"Now, more than ever," Laupheimer said, "music that evokes the beauty and fragility of our precious planet needs to be heard."

Finnish composer Rautavaara's "Notturna" follows from the shadowy theme, and Laupheimer calls Rautavaara's "Danza" a "glittering, ascending, light-filled romp."

Melissa Hui's "Trace" for flute and piano is inspired by both African pygmy music and Japanese gagaku court music.

Laupheimer said Hui's piece "alternates between two very different types of motives, one very suspended and ethereal, and the other fierce and violent." She added that rehearsing the piece "has been a way for me to funnel the pain and anger that I've been feeling about our country into music, as well as to try to return to center in the silence."

On the lighter side, is the whimsical "Promenades," composed in 1939 in a neo-Baroque style.

Finishing the program is Johannes Brahms "Horn Trio," which was originally composed for the Waldhorn or natural horn as distinguished from the valve horn.

Rogers explained in an email, "The French horn as we know it today has its roots quite literally in the ancient usage of animal horns, which were mainly used as devices to call or signal communications whether it be on horseback or on foot. The natural horn of the late Baroque era evolved from two sorts of earlier signaling horns used for hunting. This quickly developed into the classical natural horn that Mozart and Haydn, among others, used in their symphonies and concerts. This classical horn used crooks in different keys that the horn player could insert to play in different key signatures. Different notes were produced by manipulating the hand position."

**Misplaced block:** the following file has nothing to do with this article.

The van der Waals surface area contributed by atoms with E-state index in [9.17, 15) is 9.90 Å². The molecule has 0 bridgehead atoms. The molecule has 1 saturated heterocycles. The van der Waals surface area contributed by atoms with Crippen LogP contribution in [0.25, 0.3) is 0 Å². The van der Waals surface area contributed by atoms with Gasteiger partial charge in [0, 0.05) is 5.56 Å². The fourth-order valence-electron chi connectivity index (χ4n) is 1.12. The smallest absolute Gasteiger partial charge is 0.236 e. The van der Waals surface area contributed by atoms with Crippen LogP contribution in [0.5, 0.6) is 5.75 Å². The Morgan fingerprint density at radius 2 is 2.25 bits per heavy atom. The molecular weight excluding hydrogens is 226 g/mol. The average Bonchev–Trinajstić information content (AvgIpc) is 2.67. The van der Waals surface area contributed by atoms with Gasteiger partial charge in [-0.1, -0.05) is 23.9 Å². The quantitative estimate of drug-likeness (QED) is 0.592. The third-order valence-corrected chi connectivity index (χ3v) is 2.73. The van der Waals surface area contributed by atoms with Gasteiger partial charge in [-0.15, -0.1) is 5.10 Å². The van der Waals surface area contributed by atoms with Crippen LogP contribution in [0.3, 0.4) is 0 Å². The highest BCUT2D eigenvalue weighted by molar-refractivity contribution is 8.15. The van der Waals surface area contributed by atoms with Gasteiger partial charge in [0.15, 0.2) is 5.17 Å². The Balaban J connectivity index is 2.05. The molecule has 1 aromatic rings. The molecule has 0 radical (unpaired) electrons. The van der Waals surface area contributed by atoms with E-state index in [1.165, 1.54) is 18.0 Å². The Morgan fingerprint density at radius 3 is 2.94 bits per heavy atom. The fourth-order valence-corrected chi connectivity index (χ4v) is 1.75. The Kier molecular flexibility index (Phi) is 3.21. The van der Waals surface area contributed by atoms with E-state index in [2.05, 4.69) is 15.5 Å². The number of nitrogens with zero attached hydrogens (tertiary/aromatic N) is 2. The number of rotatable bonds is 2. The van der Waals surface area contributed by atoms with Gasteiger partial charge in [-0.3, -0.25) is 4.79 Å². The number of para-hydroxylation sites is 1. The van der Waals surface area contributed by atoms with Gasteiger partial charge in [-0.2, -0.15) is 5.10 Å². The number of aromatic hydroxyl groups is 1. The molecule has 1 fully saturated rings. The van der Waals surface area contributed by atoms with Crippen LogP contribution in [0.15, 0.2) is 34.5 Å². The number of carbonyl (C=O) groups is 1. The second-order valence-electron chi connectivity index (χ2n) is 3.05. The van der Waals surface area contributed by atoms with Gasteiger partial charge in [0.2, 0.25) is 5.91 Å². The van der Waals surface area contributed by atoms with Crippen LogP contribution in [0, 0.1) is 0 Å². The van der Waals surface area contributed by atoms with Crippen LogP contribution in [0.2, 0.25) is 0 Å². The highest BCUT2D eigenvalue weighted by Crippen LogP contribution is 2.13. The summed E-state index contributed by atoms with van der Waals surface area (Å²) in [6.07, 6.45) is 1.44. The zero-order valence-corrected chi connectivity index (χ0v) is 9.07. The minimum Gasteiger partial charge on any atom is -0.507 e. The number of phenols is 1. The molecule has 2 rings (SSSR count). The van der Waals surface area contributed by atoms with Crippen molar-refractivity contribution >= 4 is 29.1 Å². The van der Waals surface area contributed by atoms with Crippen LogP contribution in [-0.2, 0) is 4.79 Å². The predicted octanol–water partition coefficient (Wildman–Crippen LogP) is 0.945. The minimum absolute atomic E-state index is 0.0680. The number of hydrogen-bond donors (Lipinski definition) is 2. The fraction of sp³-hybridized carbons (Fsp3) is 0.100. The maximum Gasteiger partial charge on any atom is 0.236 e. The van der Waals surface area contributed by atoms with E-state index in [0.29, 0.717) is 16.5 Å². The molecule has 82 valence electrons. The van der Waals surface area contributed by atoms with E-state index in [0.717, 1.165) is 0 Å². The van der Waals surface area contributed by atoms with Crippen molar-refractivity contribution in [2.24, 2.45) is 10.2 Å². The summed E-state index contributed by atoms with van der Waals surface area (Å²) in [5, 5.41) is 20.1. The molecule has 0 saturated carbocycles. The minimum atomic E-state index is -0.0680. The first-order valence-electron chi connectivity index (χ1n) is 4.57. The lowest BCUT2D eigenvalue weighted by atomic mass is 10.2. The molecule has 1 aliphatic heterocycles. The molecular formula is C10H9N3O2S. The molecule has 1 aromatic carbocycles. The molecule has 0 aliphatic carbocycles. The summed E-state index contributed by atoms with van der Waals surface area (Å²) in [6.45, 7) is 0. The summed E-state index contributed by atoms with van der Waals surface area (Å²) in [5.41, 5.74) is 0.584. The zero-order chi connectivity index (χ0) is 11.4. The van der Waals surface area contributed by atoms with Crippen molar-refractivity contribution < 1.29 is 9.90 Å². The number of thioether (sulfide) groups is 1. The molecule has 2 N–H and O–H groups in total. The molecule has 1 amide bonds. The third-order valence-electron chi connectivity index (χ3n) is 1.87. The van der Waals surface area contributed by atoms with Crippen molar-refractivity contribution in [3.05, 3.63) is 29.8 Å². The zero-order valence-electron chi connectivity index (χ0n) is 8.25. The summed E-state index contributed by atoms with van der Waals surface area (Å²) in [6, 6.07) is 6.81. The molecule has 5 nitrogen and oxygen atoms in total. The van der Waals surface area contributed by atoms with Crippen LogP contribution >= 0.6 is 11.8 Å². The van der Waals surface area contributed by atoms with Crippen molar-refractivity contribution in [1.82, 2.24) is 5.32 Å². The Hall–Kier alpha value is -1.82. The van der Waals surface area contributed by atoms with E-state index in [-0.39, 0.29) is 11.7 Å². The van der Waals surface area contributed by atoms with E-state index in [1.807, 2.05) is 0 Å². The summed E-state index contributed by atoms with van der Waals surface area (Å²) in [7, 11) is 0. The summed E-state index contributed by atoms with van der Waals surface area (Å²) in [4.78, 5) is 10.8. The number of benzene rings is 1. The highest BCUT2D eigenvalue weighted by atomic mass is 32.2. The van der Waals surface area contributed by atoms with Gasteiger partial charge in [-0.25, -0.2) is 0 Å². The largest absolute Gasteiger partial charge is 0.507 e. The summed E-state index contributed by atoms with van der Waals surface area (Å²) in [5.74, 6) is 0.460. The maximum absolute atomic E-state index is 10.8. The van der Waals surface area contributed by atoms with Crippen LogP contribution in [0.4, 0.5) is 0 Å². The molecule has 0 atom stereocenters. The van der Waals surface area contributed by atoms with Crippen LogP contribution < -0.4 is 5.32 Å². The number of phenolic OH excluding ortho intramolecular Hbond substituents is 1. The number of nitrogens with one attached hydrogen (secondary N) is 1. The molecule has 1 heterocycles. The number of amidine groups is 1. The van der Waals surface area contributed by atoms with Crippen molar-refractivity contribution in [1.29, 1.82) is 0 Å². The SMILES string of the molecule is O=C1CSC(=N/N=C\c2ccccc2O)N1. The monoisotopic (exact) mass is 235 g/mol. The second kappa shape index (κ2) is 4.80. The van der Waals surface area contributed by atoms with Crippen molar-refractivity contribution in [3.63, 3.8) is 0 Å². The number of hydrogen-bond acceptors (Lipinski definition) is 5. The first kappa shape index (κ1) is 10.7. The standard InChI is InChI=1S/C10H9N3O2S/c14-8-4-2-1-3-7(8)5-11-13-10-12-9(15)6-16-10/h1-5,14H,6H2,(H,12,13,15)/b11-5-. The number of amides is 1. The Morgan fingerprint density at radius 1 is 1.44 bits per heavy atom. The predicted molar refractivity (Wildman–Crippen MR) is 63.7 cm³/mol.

According to Rogers, Heinrich Stoelzel (1777-1844) invented a valve for the horn in 1814, creating the first modern French horn.

"This horn has been developed into an instrument of many valves, therefore eliminating the need to use the hand to change notes," Rogers said.

Brahms composed his "Horn Trio" in 1865, as a commemoration for his mother who had died earlier that year.

The 1998 doctoral thesis of Juilliard School of Music graduate student, Joshua Garrett, titled "Brahms' Horn Trio: Background and Analysis for Performers," provides some interesting insight into this piece. The thesis is posted on, an online resource on the French horn.

Garrett writes, "Early one morning in the summer of 1865, Johannes Brahms went for a walk in the woods of the Black Forest and conceived the opening theme of his 'Horn Trio in E flat, Op. 40.' He later showed his friend Albert Dietrich the spot 'on the wooded heights among the fir trees' where the theme first came to him. As he told Dietrich, 'I was walking along one morning and as I came to this spot the sun shone out and the subject immediately suggested itself.' "

Tickets for the concerts are $25, $12 for students.

For tickets and more information, visit the Taos Chamber Music Group website at Tickets are also on sale at the Harwood Museum, where there is a discount for museum members. Ticket holders also receive dinner discounts at Lambert's, Doc Martin's, Martyrs and the Gorge Bar and Grill restaurants following the performances.

For additional details, call the museum at (575) 758-9826 or visit